12/16 - Fort Wadsworth, Staten Island: Back with my fly rod minus the fog and the banshee from two nights ago. This time it was just bass, three of them, same size, 17", caught, tagged, and released.
- Dave Taft
12/17 - Newcomb, HRM 302: This morning I counted 9 fuzzed out catkins on my black pussy willow. No wonder I lose so many plants over winter - they think it is spring, start to bring themselves into spring mode, and then wham, get hit with winter and it kills them. Climate change is becoming an expensive thing.
- Ellen Rathbone
12/17 - Croton Point, HRM 34.5: We saw two coyotes on the Croton landfill this morning at dawn. As we were walking up the road, it became apparent that the hill was covered with deer. We didn't think deer would be so nonchalant if there were coyotes were in the area, but we were wrong. Apparently mature, healthy deer aren't particularly concerned about coyotes.
- Scott Craven
12/18 - Town of Poughkeepsie, HRM 68.5: Low tide and sundown occurred almost simultaneously. At two days before the new moon, the marsh behind the railroad tracks at Bowdoin Park was mostly mudflats. A pair of hooded mergansers taking off into the breeze barely had enough runway to get airborne. The southwestern sky was flame red, an exquisite December sunset. As the light dimmed, six flocks of Canada geese lifted up off the river and flew over, heading inland to a cornfield, a golf course, or a lake for the night.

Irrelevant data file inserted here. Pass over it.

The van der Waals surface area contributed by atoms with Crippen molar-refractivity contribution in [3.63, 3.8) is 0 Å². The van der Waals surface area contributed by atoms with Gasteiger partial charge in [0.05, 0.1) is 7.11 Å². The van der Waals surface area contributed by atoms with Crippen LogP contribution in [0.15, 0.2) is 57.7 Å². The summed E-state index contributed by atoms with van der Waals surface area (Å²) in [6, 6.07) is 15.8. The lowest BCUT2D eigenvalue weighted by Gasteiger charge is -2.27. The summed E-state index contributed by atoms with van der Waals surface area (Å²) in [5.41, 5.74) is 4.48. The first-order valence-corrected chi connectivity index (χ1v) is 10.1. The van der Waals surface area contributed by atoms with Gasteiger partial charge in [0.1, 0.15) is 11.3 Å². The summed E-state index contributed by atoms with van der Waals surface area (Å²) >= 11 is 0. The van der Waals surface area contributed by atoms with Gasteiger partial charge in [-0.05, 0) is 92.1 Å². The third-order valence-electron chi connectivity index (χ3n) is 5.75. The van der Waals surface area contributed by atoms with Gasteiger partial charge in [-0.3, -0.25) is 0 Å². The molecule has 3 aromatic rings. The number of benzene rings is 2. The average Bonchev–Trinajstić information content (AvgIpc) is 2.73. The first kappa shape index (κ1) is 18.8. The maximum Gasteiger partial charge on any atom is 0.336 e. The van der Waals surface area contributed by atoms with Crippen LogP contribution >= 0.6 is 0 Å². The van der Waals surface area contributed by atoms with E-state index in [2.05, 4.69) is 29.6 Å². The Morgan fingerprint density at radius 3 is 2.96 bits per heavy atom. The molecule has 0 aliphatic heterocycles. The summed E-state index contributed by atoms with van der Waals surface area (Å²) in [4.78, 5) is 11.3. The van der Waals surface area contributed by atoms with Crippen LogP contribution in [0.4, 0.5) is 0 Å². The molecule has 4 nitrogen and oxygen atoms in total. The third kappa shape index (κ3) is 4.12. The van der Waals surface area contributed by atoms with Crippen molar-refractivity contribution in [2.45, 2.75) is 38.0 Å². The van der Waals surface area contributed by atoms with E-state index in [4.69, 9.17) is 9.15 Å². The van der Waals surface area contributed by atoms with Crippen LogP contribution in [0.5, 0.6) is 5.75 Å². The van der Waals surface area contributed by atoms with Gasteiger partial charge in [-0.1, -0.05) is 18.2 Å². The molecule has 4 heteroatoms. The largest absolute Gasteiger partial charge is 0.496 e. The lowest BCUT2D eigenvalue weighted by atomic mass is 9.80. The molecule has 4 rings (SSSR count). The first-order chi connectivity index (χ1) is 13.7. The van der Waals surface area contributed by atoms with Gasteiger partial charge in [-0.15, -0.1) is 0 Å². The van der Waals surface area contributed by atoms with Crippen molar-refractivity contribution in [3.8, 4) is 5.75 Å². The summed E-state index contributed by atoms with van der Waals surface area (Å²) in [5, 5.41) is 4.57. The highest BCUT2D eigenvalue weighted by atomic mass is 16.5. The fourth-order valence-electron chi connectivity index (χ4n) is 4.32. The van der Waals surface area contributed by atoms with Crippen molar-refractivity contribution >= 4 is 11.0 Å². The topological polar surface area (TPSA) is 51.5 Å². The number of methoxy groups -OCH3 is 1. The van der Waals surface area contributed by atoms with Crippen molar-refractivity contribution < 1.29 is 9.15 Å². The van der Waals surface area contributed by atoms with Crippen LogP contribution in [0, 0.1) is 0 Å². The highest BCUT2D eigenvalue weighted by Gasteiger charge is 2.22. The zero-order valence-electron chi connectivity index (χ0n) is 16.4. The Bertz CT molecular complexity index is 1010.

- Tom Lake, Phyllis Lake
12/18 - Fort Wadsworth, Staten Island: Out again fly-casting for striped bass (caught, tagged and released 4, dropped one). I could have stayed longer into the tide, but I was already on borrowed time from family obligations and, somehow, once I established that there were a few fish around, I felt satisfied. It is always great to be fishing at this point in the season. I felt lucky to simply be out without ice in the guides; knowing that there was the real possibility of catching a striper on a fly was just gravy.
- Dave Taft